The right to cross examination is a vital element in a fair adjudication of disputed facts. The right to cross examine adverse witnesses and to examine and rebut all evidence is not confined to court trials, but applies also to administrative hearings. 1 Davis, Administrative Law Treatise, ยง 7.02 at 412 (1958); Comm. on Administrative Procedure, Administrative Procedure in Government Agencies, S. Doc.No.8, 77th Cong., 1st Sess. 72 (1941). The Legislature recognized the importance of a full and fair hearing on disputed fact issues when it enacted Article 1269m, Section 16a, V.A.C.S., confining the Commission to the evidence received at the hearing.

It should be noted that we are not limiting the district court to a review of evidence actually before an agency. The parties may introduce additional evidence in the trial court and "the issue is not whether the regulatory agency actually heard and considered sufficient evidence to reasonably support its action, but whether at the time the questioned order was entered there then existed sufficient facts to justify the agency's order." Gerst v. Nixon, 411 S.W.2d 350, 354 (Tex.1966). And see Cook Drilling Co. v. Gulf Oil Corporation, 139 Tex. 80, 161 S.W.2d 1035 (1942). Introducing new evidence at the district court trial gives both parties the opportunity to cross examine adverse witnesses and offer rebuttal evidence before such evidence has a chance to influence the court's decision. It is only when a decision is influenced by evidence of which one party has no knowledge or has no chance to confront and explain that a due process problem arises.

The judgments of the courts below are reversed and the order of the Commission is set aside.


[1] Art. 1269m, Sec. 16, Vernon's Ann.Civ. Stat.:

"In any civil service hearing hereunder, the department head is hereby restricted to his original written statement and charges, which shall not be amended, and no act or acts may be complained of by said department head which did not happen or occur within six (6) months immediately preceding the date of suspension by the department head...."

[2] Policemen's Civil Service Rules of the City of Pasadena, Texas, Rule 13, Section 6, Subsections (e) and (m):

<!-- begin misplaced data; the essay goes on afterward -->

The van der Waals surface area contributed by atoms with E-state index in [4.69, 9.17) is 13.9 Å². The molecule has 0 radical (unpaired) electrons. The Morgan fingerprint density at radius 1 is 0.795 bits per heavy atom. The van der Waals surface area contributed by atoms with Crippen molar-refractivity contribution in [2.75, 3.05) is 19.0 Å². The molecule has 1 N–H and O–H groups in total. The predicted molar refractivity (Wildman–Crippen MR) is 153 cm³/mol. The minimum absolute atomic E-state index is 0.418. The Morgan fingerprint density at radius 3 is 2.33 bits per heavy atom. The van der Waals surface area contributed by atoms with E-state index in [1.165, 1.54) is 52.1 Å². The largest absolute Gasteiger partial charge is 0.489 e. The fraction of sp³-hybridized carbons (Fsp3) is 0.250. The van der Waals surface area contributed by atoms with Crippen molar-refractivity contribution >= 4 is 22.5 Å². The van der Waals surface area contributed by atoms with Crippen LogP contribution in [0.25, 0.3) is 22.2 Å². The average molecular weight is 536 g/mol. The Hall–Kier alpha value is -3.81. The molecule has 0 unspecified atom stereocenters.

"(e) That the employee has been guilty of acts which amount to an act of insubordination, or to disgraceful conduct, whether such acts were committed while on duty or off duty.

". . . .

"(m) That the employee has violated any lawful and reasonable direction made and given by his superior officer, where such violation or failure to obey amounts to an act of insubordination or a breach or proper discipline or resulted or reasonably might be expected to result in loss or injury to the City of Pasadena, or to the public or to the prisoners or wards of the City of Pasadena."

[3] Rule 267, Texas Rules of Civil Procedure.

[4] Art. 1269m, Sec. 16a, Vernon's Ann.Civ. Stat.:

"Sec. 16a. It is hereby declared that the purpose of the Firemen and Policemen's Civil Service Law is to secure to the cities affected thereby efficient Police and Fire Departments, composed of capable personnel, free from political influence, and with permanent tenure of employment as public servants. The members of the Civil Service Boards are hereby directed to administer the civil service law in accordance with this purpose; and when sitting as a board of appeals for a suspended or aggrieved employee, they are to conduct such hearing fairly and impartially under the provisions of this law, and are to render a fair and just decision, considering only the evidence presented before them in such hearing." [Emphasis added.]